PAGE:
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Antibiotic Resistance, Revisited

Published: September 14, 2011

One hates to sound like a bit of a broken record, but the matter of supergerms needs a re-visit and a fine place to go is the recent Discover special issue on evolution. The article titled “The Rise of the Killer Mutants” goes into greater detail than we have here on the topic of antibiotic misuse as it relates to livestock.

The article by Jessica Snyder Sachs outlines how unnaturally high levels of antibiotic resistance genes have been found in soil sediments where rivers come into contact with farm runoff and/or municipal waste-water effluent. This discovery is kind of a no-brainer if one keeps in mind how evolution works (which was the theme, after all, of the special issue of the magazine).

Given a situation where chemicals toxic to bacteria (antibiotics) are concentrated, as is the case at sewage treatment plants, the natural tendency is for evolution to select for resistant strains. In the case of treatment plants, the contamination problems of sludge – with its high levels of resistant bacteria – could be mitigated by drying the solid material. But this costs money. So instead, the wet material is trucked away and applied as a slurry to forests, roadsides and crop fields. What a great place to sew anti-biotic resistant bacteria, eh?

In the case of animal farms, the situation is even worse. The livestock pharmaceutical industry wants to say it still has not seen anything “definitive” to link their operations to human disease. By their own data, however, they sell over 20 million POUNDS of antibiotics to industrial farms. Most of these antibiotics are NOT used to fight disease, but to increase the animals growth rates! As a bit of back-of-the envelope math, keep in mind that one human dose of doxycycline is 100 milligrams. One ounce of such antibiotic represents almost 300 doses of drug. One pound would represent almost 5,000 doses. Multiply that by 20 million and…. well what it adds up to is a lot of antibiotic in the environment.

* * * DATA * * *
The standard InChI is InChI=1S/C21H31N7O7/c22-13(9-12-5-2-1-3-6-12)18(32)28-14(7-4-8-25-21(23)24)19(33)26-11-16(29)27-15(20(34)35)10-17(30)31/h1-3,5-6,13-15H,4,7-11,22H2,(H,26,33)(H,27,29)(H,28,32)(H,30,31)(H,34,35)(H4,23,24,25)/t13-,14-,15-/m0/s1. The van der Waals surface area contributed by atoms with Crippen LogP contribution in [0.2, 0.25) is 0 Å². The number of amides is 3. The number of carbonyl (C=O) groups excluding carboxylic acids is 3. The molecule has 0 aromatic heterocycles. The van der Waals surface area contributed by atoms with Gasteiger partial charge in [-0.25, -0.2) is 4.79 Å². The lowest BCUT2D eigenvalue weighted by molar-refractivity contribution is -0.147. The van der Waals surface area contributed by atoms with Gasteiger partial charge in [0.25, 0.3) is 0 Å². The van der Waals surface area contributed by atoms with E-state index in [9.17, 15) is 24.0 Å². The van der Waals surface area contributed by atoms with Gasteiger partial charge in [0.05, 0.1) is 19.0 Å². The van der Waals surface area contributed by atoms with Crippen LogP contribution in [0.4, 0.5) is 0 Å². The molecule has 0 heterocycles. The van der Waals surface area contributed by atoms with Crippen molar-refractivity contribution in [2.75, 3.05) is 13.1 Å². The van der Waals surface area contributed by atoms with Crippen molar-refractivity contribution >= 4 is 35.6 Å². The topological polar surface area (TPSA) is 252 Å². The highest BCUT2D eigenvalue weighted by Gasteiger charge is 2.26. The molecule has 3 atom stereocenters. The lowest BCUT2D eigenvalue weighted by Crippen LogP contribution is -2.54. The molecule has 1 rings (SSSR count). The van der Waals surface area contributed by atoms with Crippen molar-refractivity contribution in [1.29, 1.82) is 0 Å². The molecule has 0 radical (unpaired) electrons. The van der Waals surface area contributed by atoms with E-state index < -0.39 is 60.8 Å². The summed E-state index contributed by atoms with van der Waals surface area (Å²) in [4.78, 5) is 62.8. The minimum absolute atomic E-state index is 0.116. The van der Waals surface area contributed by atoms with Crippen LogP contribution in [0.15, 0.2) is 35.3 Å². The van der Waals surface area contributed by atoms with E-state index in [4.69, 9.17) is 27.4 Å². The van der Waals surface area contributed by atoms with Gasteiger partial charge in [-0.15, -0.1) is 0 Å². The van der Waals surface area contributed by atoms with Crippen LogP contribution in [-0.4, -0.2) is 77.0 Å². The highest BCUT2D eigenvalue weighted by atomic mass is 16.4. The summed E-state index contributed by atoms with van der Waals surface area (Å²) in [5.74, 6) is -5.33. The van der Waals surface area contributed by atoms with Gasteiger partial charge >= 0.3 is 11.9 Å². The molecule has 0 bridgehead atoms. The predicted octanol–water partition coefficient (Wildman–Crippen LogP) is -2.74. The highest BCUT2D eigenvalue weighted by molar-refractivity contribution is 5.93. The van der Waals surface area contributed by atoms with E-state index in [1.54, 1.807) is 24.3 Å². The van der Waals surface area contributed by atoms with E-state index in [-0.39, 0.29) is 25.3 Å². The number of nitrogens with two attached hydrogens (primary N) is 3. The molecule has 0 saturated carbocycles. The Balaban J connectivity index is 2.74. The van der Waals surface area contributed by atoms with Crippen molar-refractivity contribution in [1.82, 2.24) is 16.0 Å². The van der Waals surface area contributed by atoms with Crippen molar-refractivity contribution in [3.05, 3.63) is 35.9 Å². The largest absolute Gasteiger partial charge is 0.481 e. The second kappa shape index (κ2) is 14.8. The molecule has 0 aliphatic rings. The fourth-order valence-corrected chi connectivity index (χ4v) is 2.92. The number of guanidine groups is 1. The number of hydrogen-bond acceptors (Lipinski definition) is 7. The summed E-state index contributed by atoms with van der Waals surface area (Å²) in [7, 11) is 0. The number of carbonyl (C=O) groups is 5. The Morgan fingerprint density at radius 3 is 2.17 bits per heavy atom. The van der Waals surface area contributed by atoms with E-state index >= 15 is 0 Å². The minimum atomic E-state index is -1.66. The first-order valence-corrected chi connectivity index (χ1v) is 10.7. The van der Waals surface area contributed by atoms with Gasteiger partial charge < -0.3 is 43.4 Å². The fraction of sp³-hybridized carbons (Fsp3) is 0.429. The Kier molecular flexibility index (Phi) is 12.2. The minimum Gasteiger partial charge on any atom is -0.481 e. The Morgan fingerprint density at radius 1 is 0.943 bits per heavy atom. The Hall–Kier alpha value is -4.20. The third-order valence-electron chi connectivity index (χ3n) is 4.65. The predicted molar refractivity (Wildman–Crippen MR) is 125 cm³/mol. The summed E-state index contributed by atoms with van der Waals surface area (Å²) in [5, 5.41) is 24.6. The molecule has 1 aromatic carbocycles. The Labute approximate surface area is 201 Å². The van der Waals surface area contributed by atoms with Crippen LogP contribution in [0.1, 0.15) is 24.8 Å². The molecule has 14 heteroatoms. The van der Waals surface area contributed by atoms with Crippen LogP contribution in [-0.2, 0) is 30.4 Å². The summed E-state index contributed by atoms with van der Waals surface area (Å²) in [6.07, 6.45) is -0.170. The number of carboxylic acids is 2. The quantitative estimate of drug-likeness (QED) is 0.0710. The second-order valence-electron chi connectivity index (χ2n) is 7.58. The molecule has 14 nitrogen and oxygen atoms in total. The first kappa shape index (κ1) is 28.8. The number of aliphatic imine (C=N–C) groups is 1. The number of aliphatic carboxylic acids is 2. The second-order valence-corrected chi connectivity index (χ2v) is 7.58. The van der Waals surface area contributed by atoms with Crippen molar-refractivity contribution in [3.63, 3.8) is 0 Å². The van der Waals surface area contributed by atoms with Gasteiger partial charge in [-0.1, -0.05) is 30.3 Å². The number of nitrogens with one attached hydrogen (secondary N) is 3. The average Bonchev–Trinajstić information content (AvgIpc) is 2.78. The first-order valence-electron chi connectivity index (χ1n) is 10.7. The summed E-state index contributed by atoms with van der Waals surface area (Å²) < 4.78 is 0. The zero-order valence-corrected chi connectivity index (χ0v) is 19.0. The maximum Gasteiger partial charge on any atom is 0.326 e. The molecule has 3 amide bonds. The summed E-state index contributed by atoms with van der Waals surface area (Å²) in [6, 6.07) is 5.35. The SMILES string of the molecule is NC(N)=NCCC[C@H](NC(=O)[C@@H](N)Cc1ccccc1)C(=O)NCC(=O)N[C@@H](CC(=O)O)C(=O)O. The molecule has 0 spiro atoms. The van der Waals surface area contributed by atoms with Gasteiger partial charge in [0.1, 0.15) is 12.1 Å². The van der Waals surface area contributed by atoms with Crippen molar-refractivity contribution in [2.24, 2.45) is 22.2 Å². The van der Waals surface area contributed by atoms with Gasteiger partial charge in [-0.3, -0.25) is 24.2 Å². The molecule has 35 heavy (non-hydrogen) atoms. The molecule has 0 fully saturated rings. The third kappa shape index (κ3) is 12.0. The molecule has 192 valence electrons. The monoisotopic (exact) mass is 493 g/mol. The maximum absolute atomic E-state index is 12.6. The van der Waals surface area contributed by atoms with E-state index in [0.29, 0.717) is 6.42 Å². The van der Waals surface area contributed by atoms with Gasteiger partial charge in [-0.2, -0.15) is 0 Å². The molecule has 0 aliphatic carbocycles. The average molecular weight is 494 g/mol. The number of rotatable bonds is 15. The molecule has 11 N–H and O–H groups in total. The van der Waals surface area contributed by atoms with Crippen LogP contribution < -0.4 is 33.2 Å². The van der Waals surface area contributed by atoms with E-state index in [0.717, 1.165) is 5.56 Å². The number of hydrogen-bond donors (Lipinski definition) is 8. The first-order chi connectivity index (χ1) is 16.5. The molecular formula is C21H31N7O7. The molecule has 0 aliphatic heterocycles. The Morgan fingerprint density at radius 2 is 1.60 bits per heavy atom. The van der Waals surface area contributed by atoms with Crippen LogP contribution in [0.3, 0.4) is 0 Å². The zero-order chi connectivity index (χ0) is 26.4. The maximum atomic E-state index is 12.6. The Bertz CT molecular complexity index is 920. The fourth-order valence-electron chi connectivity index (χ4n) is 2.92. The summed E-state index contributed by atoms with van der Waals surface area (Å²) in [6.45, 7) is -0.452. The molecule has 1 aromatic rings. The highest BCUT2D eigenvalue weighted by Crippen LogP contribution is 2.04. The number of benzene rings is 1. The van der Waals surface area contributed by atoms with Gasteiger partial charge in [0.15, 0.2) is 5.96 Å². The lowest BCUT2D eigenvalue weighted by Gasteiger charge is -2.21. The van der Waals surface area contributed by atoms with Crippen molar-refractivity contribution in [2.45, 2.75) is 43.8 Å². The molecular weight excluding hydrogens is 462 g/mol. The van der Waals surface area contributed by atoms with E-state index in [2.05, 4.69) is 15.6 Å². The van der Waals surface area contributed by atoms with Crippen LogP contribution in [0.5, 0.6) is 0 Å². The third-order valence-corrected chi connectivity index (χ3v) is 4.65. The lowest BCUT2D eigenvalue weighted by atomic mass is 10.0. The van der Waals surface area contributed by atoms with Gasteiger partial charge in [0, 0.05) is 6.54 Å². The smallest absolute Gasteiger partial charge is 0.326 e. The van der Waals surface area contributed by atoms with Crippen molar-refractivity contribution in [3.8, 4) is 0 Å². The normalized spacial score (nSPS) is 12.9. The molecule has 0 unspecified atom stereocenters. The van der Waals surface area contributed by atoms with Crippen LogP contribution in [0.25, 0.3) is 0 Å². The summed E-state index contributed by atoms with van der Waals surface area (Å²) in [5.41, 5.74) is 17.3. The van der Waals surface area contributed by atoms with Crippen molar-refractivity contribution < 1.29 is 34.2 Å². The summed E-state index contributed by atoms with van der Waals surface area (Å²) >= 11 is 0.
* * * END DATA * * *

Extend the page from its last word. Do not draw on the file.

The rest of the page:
Were the meat industry to only use antibiotics not used in human medicine, this situation would not be so bad, as the bacteria wouldn’t develop resistance to the specific drugs we use to save lives. Unfortunately there exists no such restrictions on their use. In 2008 the FDA proposed a new rule that would limit the use of the 4th generation of cephalosporins (a class of broad spectrum antibiotics) in food-producing animals. Since these drugs are vital in fighting human infections like meningitis, this simple rule seemed sensible. Reportedly, after receiving “critical comments,” the FDA they withdrew the suggested rule (that sounds pretty gutsy, doesn’t it?) and allowed the industry to continue its nutty practices.

How hard is the pharmaceutical industry looking to find cases of human disease linked directly to antibiotic misuse? A good question, but let’s just say, it is difficult to convince somebody of something when their income depends on their NOT understanding it.

On a side note, the article was pretty definitive on antibacterial products like triclosan and triclocarban. They have been shown to promote antibiotic resistance and provide the consumer with nothing. They do not keep anything “cleaner” than regular soap and water. They should be eliminated from the market. If you are using any such products save your money.

The topic of antibiotic resistance is not going away. The money flow supports the status quo, but the costs to human health have NOT been factored in. We here at Sacramento Men’s Health will be keeping the human cost in mind as we continue to follow this dilemma.